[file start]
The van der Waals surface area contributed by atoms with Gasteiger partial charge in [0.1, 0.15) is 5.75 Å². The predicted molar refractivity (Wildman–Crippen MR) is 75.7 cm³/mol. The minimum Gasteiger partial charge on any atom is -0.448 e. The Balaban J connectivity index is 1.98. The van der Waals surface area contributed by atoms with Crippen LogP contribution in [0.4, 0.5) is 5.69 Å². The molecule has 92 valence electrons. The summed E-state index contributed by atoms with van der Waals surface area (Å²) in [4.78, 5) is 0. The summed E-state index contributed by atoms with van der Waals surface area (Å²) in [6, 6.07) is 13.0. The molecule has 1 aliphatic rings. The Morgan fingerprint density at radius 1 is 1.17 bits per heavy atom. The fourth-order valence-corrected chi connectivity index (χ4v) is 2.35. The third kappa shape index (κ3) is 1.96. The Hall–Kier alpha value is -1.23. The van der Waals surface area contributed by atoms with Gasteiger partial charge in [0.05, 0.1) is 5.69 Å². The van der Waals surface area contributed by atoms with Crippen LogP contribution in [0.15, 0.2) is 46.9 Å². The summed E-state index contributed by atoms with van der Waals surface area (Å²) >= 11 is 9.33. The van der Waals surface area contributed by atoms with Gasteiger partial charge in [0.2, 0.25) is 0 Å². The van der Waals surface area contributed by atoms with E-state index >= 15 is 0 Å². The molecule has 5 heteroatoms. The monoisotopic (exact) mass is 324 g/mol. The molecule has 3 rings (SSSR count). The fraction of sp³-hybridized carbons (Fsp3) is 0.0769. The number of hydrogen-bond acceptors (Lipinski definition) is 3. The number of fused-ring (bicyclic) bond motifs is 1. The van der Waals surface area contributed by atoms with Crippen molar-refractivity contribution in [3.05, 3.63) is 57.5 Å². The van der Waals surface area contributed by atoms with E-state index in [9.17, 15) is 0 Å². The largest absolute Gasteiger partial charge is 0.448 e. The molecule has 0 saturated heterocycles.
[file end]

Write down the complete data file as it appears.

The van der Waals surface area contributed by atoms with Gasteiger partial charge in [0.1, 0.15) is 5.75 Å². The predicted molar refractivity (Wildman–Crippen MR) is 75.7 cm³/mol. The minimum Gasteiger partial charge on any atom is -0.448 e. The Balaban J connectivity index is 1.98. The van der Waals surface area contributed by atoms with Crippen LogP contribution in [0.4, 0.5) is 5.69 Å². The molecule has 92 valence electrons. The summed E-state index contributed by atoms with van der Waals surface area (Å²) in [4.78, 5) is 0. The summed E-state index contributed by atoms with van der Waals surface area (Å²) in [6, 6.07) is 13.0. The molecule has 1 aliphatic rings. The Morgan fingerprint density at radius 1 is 1.17 bits per heavy atom. The fourth-order valence-corrected chi connectivity index (χ4v) is 2.35. The third kappa shape index (κ3) is 1.96. The Hall–Kier alpha value is -1.23. The van der Waals surface area contributed by atoms with Gasteiger partial charge in [0.05, 0.1) is 5.69 Å². The van der Waals surface area contributed by atoms with Crippen LogP contribution in [0.15, 0.2) is 46.9 Å². The summed E-state index contributed by atoms with van der Waals surface area (Å²) >= 11 is 9.33. The van der Waals surface area contributed by atoms with Gasteiger partial charge in [0.2, 0.25) is 0 Å². The van der Waals surface area contributed by atoms with E-state index >= 15 is 0 Å². The molecule has 5 heteroatoms. The monoisotopic (exact) mass is 324 g/mol. The molecule has 3 rings (SSSR count). The fraction of sp³-hybridized carbons (Fsp3) is 0.0769. The number of hydrogen-bond acceptors (Lipinski definition) is 3. The number of fused-ring (bicyclic) bond motifs is 1. The van der Waals surface area contributed by atoms with Crippen molar-refractivity contribution in [3.05, 3.63) is 57.5 Å². The van der Waals surface area contributed by atoms with E-state index in [9.17, 15) is 0 Å². The largest absolute Gasteiger partial charge is 0.448 e. The molecule has 0 saturated heterocycles.